Why this direction? She was a math major as an undergrad and had always liked this subject, but she was disillusioned by what she was doing, especially the bench work. To investigate other avenues, Pinney took some computer courses until her gradual move toward bioinformatics coalesced in its present form.
In her experience, she found that she needed to get computer skills and database experience--"some pretty hardcore stuff," as she describes it. For retooling, she recommends that life scientists gain practical experience by looking for industry-based summer internships or ones at academic-based bioinformatics centers. For several months last year, Pinney volunteered as a database annotator 10 hours per week at the Penn center. This involved inputting information into a gene expression database, verifying entries, and adding new information.
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"There are ways to get practical experience, which you need to have on your resume to be credible," she says. "Bioinformatics isn't just knowing your Mac inside and out, or doing BLAST searches from the Web, but many biologists think it is. They really need more experience than that to succeed in bioinformatics."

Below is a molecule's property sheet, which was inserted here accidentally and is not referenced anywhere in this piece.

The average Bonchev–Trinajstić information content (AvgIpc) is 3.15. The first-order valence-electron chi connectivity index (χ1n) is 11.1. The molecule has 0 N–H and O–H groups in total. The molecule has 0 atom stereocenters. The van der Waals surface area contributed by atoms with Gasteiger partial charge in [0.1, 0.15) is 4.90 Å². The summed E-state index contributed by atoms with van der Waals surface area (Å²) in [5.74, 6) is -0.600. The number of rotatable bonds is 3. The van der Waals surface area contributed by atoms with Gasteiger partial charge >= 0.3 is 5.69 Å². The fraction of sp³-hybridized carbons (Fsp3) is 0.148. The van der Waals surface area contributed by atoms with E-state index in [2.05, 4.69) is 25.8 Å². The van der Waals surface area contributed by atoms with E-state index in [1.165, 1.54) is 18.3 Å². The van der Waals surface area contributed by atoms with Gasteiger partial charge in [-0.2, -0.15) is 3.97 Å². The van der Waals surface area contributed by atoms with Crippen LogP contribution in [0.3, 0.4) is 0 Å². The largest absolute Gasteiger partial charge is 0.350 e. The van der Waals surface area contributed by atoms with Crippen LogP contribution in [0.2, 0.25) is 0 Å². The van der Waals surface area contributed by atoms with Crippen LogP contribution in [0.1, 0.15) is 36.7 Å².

Focusing Your Efforts
David Jensen, managing director of Search Masters International Inc. in Sedona, Ariz., runs into a lot of jobseekers interested in bioinformatics at the various career fairs he attends. He says that retooling is a process that takes one year at a minimum. "Two years would just be about right," he adds.
Bioinformatics can be broken down into two broad areas where careers can be focused: learning the development tools of the trade, which includes programming in such relevant languages as PERL and Java, and learning the analysis tools such as BLAST, which access various databases such as GenBank.
The answers to how best retool depend on where you find yourself in your career and how busy you are, advises Michael Zuker, a professor of mathematical sciences at Rensselaer Polytechnic Institute who manages the training information page for the ISCB Web site. "Some schools offer undergrad programs, but I wouldn't recommend that for everyone."
For those in grad school, he says, there are places, which are listed on the ISCB Web site, that have specific bioinformatics programs. "So if you're young enough, go get the degree in the first place." While there are certificate programs available now in a number of universities, there are only a handful of bioinformatics programs that have been going for more than one to two years.
On the other hand, if you're just about to finish your Ph.D., don't do another degree, do a bioinformatics postdoc and get immersed in the area, recommends Zuker. "But you'll have to work hard and maybe have to take some extra courses."